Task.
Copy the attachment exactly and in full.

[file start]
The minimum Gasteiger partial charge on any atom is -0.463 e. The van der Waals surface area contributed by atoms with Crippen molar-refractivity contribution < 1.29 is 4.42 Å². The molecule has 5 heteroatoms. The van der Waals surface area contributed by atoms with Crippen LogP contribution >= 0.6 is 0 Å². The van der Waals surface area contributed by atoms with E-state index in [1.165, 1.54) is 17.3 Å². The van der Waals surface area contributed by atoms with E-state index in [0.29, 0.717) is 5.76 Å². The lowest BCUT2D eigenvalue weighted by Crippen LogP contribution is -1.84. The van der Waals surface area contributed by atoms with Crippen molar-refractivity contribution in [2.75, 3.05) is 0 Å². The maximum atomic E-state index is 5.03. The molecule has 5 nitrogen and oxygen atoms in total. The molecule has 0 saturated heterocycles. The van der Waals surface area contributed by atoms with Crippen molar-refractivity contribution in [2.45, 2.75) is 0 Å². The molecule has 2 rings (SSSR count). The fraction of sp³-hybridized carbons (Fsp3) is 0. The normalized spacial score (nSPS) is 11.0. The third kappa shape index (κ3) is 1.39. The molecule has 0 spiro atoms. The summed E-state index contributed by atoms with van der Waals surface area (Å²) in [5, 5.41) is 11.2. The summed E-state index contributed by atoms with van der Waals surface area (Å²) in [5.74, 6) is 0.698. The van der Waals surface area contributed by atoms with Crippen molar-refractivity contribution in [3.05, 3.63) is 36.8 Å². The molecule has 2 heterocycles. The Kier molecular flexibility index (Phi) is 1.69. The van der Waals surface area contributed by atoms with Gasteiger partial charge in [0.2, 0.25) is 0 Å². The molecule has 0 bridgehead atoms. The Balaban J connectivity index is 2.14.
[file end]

The minimum Gasteiger partial charge on any atom is -0.463 e. The van der Waals surface area contributed by atoms with Crippen molar-refractivity contribution < 1.29 is 4.42 Å². The molecule has 5 heteroatoms. The van der Waals surface area contributed by atoms with Crippen LogP contribution >= 0.6 is 0 Å². The van der Waals surface area contributed by atoms with E-state index in [1.165, 1.54) is 17.3 Å². The van der Waals surface area contributed by atoms with E-state index in [0.29, 0.717) is 5.76 Å². The lowest BCUT2D eigenvalue weighted by Crippen LogP contribution is -1.84. The van der Waals surface area contributed by atoms with Crippen molar-refractivity contribution in [2.75, 3.05) is 0 Å². The maximum atomic E-state index is 5.03. The molecule has 5 nitrogen and oxygen atoms in total. The molecule has 0 saturated heterocycles. The van der Waals surface area contributed by atoms with Crippen molar-refractivity contribution in [2.45, 2.75) is 0 Å². The molecule has 2 rings (SSSR count). The fraction of sp³-hybridized carbons (Fsp3) is 0. The normalized spacial score (nSPS) is 11.0. The third kappa shape index (κ3) is 1.39. The molecule has 0 spiro atoms. The summed E-state index contributed by atoms with van der Waals surface area (Å²) in [5, 5.41) is 11.2. The summed E-state index contributed by atoms with van der Waals surface area (Å²) in [5.74, 6) is 0.698. The van der Waals surface area contributed by atoms with Crippen molar-refractivity contribution in [3.05, 3.63) is 36.8 Å². The molecule has 2 heterocycles. The Kier molecular flexibility index (Phi) is 1.69. The van der Waals surface area contributed by atoms with Gasteiger partial charge in [0.2, 0.25) is 0 Å². The molecule has 0 bridgehead atoms. The Balaban J connectivity index is 2.14.